• October 14, 1979: Part of the atrium roof collapses while the hotel is under construction. Inspection team called in. Their contract dealt primarily with the investigation of the cause of the roof collapse and created no obligation to check any engineering or design work beyond the scope of that investigation and contract.

  • October 16, 1979: Owner retains an independent engineering firm, Seiden-Page, to investigate the cause of the atrium roof collapse.

  • October 20, 1979: Gillum writes owner, stating he is undertaking both an atrium collapse investigation as well as a thorough design check of all the members comprising the atrium roof.

  • October–November 1979: Reports and meetings from engineer to owner/architect, assuring overall safety of the entire atrium.

  • July 1980: Construction of hotel complete, and the Kansas City Hyatt Regency Hotel opened for business.

  • July 17, 1981: Connections supporting rods from the ceiling that held up the second and fourth floor walkways across the atrium of the Hyatt Regency Hotel collapse, killing 114 and injuring in excess of 200 others.

  • February 3, 1984: Missouri Board of Architects, Professional Engineers, and Land Surveyors files complaint against Daniel M. Duncan, Jack D. Gillum, and G.C.E. International Inc., charging gross negligence, incompetence, misconduct, and unprofessional conduct in the practice of engineering in connection with their performance of engineering services in the design and construction of the Hyatt Regency Hotel in Kansas City, Missouri.

  • November, 1984: Duncan, Gillum, and G.C.E. International, Inc. found guilty of gross negligence, misconduct and unprofessional conduct in the practice of engineering. Subsequently, Duncan and Gillum lost their licenses to practice engineering in the State of Missouri, and G.C.E. had its certificate of authority as an engineering firm revoked. American Society of Civil Engineering (ASCE) adopts report that states structural engineers have full responsibility for design projects.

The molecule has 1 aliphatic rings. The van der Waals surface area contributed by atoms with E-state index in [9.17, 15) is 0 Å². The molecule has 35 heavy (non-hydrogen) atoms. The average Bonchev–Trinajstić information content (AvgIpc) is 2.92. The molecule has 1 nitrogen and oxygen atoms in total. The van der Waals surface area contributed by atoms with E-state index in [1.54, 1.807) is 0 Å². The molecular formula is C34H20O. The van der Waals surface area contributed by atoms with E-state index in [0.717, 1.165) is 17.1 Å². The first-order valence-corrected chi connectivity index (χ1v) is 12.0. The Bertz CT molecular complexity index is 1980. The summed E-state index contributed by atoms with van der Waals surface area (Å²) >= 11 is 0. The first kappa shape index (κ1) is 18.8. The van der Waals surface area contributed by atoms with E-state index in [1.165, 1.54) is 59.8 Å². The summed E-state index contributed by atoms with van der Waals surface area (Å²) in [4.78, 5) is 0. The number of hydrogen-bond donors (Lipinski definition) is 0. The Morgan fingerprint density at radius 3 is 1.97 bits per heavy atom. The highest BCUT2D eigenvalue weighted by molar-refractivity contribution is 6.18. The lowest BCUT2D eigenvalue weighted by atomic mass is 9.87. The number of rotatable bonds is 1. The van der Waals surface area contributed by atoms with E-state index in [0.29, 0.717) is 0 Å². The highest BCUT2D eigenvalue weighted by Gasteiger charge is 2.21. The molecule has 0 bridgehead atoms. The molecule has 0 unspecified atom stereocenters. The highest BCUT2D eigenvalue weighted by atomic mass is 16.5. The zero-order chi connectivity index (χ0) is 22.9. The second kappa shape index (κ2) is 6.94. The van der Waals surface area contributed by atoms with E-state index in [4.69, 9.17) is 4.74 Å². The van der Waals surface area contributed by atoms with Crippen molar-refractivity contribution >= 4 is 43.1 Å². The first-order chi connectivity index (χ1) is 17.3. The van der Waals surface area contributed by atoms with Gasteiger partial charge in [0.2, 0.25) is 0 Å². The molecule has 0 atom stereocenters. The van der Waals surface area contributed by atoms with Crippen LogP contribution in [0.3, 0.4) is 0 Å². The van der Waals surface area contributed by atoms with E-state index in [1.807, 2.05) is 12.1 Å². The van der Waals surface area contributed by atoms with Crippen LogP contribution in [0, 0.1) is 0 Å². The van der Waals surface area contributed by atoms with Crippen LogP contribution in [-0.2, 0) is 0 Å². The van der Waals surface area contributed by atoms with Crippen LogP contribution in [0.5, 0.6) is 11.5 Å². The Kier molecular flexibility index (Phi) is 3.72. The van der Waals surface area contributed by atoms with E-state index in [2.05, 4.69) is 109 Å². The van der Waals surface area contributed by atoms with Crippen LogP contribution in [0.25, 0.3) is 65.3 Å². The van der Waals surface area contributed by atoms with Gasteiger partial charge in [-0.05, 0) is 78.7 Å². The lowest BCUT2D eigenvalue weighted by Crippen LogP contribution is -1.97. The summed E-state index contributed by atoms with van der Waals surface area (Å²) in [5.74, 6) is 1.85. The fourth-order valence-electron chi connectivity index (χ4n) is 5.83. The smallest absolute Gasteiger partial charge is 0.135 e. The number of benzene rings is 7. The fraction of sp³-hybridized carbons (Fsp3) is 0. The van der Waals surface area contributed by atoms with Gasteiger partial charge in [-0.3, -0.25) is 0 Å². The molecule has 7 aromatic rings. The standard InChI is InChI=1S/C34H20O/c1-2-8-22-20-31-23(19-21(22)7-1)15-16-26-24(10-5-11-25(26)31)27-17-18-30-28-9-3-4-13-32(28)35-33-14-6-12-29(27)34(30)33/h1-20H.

Duncan and Gillum are now practicing engineers in states other than Missouri.

Background: Structural Failure during the Atrium Tea Dance

In 1976, Crown Center Redevelopment Corporation initiated a project for designing and building a Hyatt Regency Hotel in Kansas City Missouri. In July of 1976, Gillum-Colaco, Inc., a Texas corporation, was selected as the consulting structural engineer for the project. A schematic design development phase for the project was undertaken from July 1976 through the summer of 1977. During that time, Jack D. Gillum (the supervisor of the professional engineering activities of Gillum-Colaco, Inc.) and Daniel M. Duncan (working under the direct supervision of Gillum, the engineer responsible for the actual structural engineering work on the Hyatt project) assisted Crown Center Redevelopment Corporation (the owner) and PBNDML Architects, Planners, Inc. (the architect on the project) in developing plans for the hotel project and deciding on its basic design. A bid set of structural drawings and specifications for the project were prepared in late 1977 and early 1978, and construction began on the hotel in the spring of 1978. The specifications on the project were issued for construction on August 28, 1978.